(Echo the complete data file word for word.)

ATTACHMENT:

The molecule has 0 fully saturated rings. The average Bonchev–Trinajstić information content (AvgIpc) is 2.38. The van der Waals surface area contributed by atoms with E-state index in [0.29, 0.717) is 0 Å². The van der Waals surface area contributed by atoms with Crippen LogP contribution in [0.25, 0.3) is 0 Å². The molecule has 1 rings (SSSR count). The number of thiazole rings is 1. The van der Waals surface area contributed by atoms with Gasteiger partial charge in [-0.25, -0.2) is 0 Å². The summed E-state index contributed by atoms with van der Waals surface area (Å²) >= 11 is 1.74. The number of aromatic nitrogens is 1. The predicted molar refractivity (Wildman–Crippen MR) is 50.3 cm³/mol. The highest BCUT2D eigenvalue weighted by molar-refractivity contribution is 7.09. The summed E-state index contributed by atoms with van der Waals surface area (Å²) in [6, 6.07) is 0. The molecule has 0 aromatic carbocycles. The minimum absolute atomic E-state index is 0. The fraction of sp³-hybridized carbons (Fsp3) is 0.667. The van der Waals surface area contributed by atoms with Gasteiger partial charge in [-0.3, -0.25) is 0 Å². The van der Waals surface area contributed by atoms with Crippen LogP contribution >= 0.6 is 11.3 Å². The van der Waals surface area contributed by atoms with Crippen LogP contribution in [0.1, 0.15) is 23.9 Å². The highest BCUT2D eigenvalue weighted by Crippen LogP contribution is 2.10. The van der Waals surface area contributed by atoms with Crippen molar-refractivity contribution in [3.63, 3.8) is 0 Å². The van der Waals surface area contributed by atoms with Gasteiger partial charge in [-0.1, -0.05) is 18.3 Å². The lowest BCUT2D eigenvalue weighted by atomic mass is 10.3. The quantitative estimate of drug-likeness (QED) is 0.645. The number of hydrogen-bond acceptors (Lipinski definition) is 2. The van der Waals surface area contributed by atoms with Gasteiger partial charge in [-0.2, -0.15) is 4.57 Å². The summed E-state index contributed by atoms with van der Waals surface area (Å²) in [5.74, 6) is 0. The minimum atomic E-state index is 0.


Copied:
The molecule has 0 fully saturated rings. The average Bonchev–Trinajstić information content (AvgIpc) is 2.38. The van der Waals surface area contributed by atoms with E-state index in [0.29, 0.717) is 0 Å². The van der Waals surface area contributed by atoms with Crippen LogP contribution in [0.25, 0.3) is 0 Å². The molecule has 1 rings (SSSR count). The number of thiazole rings is 1. The van der Waals surface area contributed by atoms with Gasteiger partial charge in [-0.25, -0.2) is 0 Å². The summed E-state index contributed by atoms with van der Waals surface area (Å²) >= 11 is 1.74. The number of aromatic nitrogens is 1. The predicted molar refractivity (Wildman–Crippen MR) is 50.3 cm³/mol. The highest BCUT2D eigenvalue weighted by molar-refractivity contribution is 7.09. The summed E-state index contributed by atoms with van der Waals surface area (Å²) in [6, 6.07) is 0. The molecule has 0 aromatic carbocycles. The minimum absolute atomic E-state index is 0. The fraction of sp³-hybridized carbons (Fsp3) is 0.667. The van der Waals surface area contributed by atoms with Gasteiger partial charge in [-0.3, -0.25) is 0 Å². The van der Waals surface area contributed by atoms with Crippen LogP contribution >= 0.6 is 11.3 Å². The van der Waals surface area contributed by atoms with Crippen LogP contribution in [0.1, 0.15) is 23.9 Å². The highest BCUT2D eigenvalue weighted by Crippen LogP contribution is 2.10. The van der Waals surface area contributed by atoms with Crippen molar-refractivity contribution in [3.63, 3.8) is 0 Å². The van der Waals surface area contributed by atoms with Gasteiger partial charge in [-0.1, -0.05) is 18.3 Å². The lowest BCUT2D eigenvalue weighted by atomic mass is 10.3. The quantitative estimate of drug-likeness (QED) is 0.645. The number of hydrogen-bond acceptors (Lipinski definition) is 2. The van der Waals surface area contributed by atoms with Gasteiger partial charge in [-0.2, -0.15) is 4.57 Å². The summed E-state index contributed by atoms with van der Waals surface area (Å²) in [5.74, 6) is 0. The minimum atomic E-state index is 0.